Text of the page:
[00:05:07] So when you think about the people who don't give up, who aren't playing the victim, those are people who believe that they are in control of their own lives. In science terms, this is called the "locus of control." If you have an internal locus of control, you make things happen. You believe that you are in control of your life and your circumstances and the things that happen to you in your life.

[00:05:37] If you have an external locus of control, you believe things happen TO you and you have no say, you have no power in any of it. You can imagine how going through your life feeling like things are happening to you — and you don't have any impact on how things turn out — is a pretty horrible way of going through life. The truth is, bad things happen to all of us, but we are able to make our own decisions about how we react to those things.

[00:06:11] Now, obviously, a lot of us have more privilege than others. So the things that happen to us are less awful than the things that happen to other people. But none of us — none of us — wants to have our children growing up feeling like they don't have any control. That sucks.

[00:06:32] As an adult, you can see how this would be a negative thing, right? You can see how it could lead to some pretty negative outcomes and depression and sadness and feeling like you are a victim and you you can't make your life better. And we don't want that for our kids.

[00:06:59] Life can be truly hard. I don't know that there's anybody who would say that life is easy. I truly believe that we're here to help our kids — while they are still children — deal with hard stuff so that when they grow up and the inevitable hard stuff happens to them, they're they're able to handle it on their own, and we're ALL confident they can handle it on our own. WE believe our kids can handle it and THEY believe they can handle it. And the reason that they believe that is because they've had practice while you were there to hold their hand.

[00:07:34] So.

[00:07:38] I really strongly believe that giving our kids some control WHILE they're kids is going to help them realize that life isn't happening TO them, and that they actually DO have control over some of the things in their lives.

[00:07:58] You can give them control in small ways. You can let them decide which chores they're going to do. So you don't get to choose that you have to do chores. None of us get to choose that — it's dirty if you don't do them, right? But they get to choose which ones they do. They can either set the table or they can clear the dishes.

[00:08:20] You can let them decide the order of their routine. We can't go to school with no clothes on, but you can decide whether you get dressed before or after breakfast. My daughter, when given this choice, decided that she was actually going to get dressed the night before and sleep in her clothes. So you know what? At the end of the day, I don't care if that's what she wants to do. You do, you, girl. So she's dressed in the morning when she wakes up and she's eliminated something that she has to do in the morning. And also I'm saving money on pajamas anyway, ha!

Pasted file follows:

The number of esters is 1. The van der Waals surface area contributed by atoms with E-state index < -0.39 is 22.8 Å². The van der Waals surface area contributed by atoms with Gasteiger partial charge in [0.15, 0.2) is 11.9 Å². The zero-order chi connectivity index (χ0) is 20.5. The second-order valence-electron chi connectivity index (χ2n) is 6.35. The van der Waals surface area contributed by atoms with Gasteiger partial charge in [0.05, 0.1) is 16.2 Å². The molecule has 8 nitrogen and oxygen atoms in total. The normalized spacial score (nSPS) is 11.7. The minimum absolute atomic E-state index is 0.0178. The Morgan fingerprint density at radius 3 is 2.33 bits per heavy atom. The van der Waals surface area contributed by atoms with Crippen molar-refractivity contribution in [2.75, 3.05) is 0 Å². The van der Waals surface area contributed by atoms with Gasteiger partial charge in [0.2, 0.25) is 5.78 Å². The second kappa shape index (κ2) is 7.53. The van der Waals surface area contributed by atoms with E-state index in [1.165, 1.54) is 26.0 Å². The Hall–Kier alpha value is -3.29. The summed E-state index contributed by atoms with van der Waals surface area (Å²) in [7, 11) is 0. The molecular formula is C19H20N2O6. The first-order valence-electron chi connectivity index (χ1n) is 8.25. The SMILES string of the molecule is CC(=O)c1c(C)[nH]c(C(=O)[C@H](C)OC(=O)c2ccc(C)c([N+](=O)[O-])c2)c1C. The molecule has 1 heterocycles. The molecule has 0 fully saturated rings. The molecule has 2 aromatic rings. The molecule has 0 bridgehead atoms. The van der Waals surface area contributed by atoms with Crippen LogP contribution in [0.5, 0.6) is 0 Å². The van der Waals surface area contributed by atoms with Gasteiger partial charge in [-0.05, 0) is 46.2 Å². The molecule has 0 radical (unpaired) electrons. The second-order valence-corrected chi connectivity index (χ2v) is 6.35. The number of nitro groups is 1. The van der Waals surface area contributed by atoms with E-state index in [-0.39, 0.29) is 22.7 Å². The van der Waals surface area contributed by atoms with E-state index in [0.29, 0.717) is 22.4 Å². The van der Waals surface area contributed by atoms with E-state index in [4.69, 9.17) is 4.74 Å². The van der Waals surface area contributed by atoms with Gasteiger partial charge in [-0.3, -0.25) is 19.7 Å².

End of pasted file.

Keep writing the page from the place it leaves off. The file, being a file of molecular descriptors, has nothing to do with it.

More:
[00:08:58] You can also let them decide the order of their routine and involve them in the planning process. You can let them choose between two different options with what you're going to do each day. So if you've decided you're going to go to the park, you let them choose which park to go to, for example. That's especially good for little kids, because I'm not just talking about 10 year-olds. This is good for little kids! You can say, "do you want to ride in the cart at the grocery store or do you want to walk? Do you want your banana cut up into pieces or do you want it whole?"

[00:09:30] It might seem simple, but helping kids understand that they can make things happen in their lives even when they're little can have a big long-term effect. It helps them trust themselves by showing them that YOU trust them first to make decisions.

[00:09:47] So I hope that that's been helpful. And as usual, my theme on social media this week will also be about control and giving control to your kids. So I hope that you will reach out and let me know if you do this with your kids or if this has been kind of mind opening for you. You can email me at sara@mightyandbright.com or on social media @mightyandbrightco. Talk to you soon.


Sara Olsher

Sara Olsher

Sara Olsher is the Founder + CEO of Mighty + Bright. She's a young cancer survivor, mom, and former single mom.